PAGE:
If you suffer an injury in the workplace in New Jersey, and the nature of your injury is such that you’ll never be able to work again, you can pursue permanent total disability benefits under New Jersey’s workers’ compensation system. The determination that you cannot work must be made by a medical professional.
Customarily, in the aftermath of an injury, you’ll receive temporary total disability payments (assuming you cannot work at all). Once it’s determined that your medical condition will not improve to the point where you can work again, your temporary benefits will be terminated and replaced by permanent benefits. As a general rule, the permanent total disability award is for a period of 450 weeks. However, the benefits may continue to be paid after that period expires, provided you can demonstrate that you are still unable to engage in any gainful employment.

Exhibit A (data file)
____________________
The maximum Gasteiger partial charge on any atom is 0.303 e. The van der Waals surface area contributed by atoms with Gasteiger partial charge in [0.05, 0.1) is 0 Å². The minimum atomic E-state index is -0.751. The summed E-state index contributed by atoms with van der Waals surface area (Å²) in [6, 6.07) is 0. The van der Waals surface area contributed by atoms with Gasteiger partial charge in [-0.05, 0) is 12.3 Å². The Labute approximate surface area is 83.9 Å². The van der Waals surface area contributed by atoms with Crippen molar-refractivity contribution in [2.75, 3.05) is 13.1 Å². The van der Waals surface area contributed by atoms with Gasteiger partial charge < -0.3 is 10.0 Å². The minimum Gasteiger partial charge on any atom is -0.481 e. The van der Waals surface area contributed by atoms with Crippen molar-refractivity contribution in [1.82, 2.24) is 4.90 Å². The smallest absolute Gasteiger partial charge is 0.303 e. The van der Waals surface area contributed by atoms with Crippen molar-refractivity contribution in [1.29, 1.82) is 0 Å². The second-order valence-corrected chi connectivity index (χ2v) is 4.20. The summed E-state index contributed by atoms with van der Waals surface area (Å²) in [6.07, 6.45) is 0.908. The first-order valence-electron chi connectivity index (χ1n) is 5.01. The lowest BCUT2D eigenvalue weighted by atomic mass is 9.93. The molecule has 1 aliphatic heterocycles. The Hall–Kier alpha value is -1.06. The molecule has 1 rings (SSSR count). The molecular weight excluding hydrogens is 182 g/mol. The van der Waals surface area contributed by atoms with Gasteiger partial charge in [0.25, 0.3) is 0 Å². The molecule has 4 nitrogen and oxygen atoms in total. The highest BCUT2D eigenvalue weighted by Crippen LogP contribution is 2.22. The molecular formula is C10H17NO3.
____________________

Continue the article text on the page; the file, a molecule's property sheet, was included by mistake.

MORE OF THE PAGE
The amount of your benefits will be based on your average weekly wage (AWW) for the 26 week period immediately preceding your injury. The allocated percentage is 70%, but your benefits must be at least 20% of the statewide average weekly wage (SAWW) and cannot exceed 75% of the SAWW. To qualify for permanent total disability, though, you need not show that you can’t work at all. Instead, if you have lost two major members of your body—both arms or both feet, for example—or if you have lost a combination of two or more members—a leg and a hand, for example—you will be presumed to be permanently totally disabled.
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